Manifest is a big hit for Netflix. But I’m not sure it was bigger on Netflix than on NBC. (I need a few more weeks of data to make that comparison.) Moreover, Netflix’s “hit rate” with “second run” TV is even more complicated. For every Manifest, there is a Baker and the Beauty. 

(Not sure what The Baker and the Beauty is? That’s my point.)

Given the outlook, Manifest will be popular for weeks to come, so we have plenty of time to unpack this phenomenon. Since my head is spinning with a ton of disparate thoughts, let’s tackle this list-style.

– First, this is a big number. Like I said, the third highest since the year started and the 10th overall since March 2020. It turns out that having a bunch of very bingeable TV episodes leads to big total viewership numbers. And yes, more total viewership is better, since it means more usage, which means higher retention.

– The caveat is that Manifest has a bunch of episodes, 29 specifically, which is a lot, relatively. If you change the metric to “Viewership Per Episode”, Manifest drops to 44th overall through the first two weeks.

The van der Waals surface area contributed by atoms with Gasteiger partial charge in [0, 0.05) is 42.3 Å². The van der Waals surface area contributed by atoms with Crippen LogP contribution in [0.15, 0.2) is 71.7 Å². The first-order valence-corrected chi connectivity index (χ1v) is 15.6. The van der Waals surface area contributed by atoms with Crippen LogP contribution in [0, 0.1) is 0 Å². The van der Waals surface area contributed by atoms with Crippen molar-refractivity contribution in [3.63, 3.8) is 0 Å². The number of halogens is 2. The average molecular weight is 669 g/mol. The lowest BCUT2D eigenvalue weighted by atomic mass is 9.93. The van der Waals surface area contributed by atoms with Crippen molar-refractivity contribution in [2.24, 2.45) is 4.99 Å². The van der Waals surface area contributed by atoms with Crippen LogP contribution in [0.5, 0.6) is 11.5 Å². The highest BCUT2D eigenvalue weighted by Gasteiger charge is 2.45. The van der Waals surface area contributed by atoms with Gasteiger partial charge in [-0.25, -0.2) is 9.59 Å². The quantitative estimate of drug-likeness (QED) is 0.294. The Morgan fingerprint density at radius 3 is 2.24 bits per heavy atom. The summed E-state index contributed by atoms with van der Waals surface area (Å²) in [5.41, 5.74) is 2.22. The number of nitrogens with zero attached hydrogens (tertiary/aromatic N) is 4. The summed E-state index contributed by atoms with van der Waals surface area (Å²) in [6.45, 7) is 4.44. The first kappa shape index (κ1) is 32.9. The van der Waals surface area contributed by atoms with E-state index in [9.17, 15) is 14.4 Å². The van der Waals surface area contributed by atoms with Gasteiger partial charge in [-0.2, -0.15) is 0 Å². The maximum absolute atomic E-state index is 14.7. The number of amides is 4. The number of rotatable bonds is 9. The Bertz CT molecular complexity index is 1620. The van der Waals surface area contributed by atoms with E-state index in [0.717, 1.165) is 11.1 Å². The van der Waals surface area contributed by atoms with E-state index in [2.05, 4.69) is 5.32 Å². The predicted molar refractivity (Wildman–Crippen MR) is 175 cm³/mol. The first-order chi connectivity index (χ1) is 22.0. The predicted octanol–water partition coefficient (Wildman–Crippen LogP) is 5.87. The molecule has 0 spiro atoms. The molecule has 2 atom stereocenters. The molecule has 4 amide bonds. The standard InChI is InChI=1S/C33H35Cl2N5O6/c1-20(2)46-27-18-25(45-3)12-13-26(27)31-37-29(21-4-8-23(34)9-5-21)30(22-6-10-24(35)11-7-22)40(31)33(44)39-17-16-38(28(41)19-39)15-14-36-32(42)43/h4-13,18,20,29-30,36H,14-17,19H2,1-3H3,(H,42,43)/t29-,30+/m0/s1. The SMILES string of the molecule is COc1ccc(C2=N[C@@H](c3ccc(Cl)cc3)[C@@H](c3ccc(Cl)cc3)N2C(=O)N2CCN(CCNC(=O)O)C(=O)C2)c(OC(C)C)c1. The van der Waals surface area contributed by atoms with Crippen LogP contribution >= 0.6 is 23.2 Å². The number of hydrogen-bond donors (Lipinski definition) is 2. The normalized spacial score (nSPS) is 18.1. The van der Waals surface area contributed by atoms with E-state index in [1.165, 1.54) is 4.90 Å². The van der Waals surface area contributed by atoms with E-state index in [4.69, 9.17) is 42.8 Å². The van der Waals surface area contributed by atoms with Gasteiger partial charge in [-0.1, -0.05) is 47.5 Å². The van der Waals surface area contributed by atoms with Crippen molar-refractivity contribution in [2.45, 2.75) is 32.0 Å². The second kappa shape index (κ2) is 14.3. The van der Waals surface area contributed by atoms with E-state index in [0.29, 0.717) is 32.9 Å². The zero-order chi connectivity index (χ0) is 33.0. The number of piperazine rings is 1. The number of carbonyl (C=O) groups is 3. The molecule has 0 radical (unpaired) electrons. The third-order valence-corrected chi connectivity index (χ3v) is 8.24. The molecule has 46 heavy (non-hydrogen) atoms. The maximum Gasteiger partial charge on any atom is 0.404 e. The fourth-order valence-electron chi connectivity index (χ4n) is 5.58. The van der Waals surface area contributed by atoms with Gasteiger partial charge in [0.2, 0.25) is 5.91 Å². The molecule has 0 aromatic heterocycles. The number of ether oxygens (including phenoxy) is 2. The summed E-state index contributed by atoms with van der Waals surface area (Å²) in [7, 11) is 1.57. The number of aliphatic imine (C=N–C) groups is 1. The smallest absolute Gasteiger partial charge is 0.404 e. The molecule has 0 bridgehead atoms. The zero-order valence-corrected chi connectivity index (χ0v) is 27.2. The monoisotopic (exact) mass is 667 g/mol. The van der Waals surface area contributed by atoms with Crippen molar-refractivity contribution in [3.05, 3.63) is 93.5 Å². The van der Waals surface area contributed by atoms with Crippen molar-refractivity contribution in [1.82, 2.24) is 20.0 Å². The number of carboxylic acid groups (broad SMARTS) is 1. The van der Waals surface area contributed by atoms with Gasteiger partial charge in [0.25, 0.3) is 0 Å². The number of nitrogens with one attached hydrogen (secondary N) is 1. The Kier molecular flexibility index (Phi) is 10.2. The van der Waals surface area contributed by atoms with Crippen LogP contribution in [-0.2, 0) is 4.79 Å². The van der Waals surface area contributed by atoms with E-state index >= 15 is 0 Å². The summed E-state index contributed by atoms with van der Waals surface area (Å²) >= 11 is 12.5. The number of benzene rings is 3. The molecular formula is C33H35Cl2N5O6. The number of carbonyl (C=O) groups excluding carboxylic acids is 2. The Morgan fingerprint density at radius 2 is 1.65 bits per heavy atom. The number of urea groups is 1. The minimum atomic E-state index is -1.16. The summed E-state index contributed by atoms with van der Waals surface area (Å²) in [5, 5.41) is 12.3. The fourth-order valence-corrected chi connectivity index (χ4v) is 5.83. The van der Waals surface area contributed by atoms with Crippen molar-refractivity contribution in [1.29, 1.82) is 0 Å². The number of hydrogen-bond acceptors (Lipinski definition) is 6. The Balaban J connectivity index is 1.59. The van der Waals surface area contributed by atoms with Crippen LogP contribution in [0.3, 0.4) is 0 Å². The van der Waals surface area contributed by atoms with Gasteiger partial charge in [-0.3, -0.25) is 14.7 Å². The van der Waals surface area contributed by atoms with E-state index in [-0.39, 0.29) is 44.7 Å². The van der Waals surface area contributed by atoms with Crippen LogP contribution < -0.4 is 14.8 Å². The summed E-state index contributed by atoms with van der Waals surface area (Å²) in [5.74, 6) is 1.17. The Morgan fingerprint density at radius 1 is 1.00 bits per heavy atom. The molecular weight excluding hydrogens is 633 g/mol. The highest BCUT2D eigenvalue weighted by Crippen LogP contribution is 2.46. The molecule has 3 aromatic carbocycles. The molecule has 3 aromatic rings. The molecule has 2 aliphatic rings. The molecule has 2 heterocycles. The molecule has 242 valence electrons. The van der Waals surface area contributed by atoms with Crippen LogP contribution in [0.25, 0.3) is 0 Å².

– Alternatively, you could compare Manifest to shows with a similar number of episodes. Ranking series by episode count, among series with 20-30 episodes, Manifest is 4th place. The caveat here is that Ozark and On My Block benefitted from the March “COVID-19 streaming boom” in viewership.

– This is the sixth time an acquired title has “won the week”. So it isn’t that unusual for a “second run” or “licensed” series to earn the top spot in streaming viewership. Past titles that have earned this honor include NCIS (twice), Grey’s Anatomy, Good Girls (a second run title like Manifest) and Criminal Minds.

– There is definitely a scenario where certain “second run”—meaning series that premiered on cable or broadcast, wait a year and then appear on Netflix—experience newfound popularity. Folks will point out You from 2019 and now Manifest. 

– Be careful, though, of the “availability heuristic”, which can result in bad decision-making. When you’re determining if someone has a skill—in this case, Netflix making second run series hits—you don’t just look at winners, you look at all the examples. Hits and misses. For example, Dirty John is a second run show, but it only made it into the Nielsen rankings for two weeks, with 20 million total hours. And now it’s gone.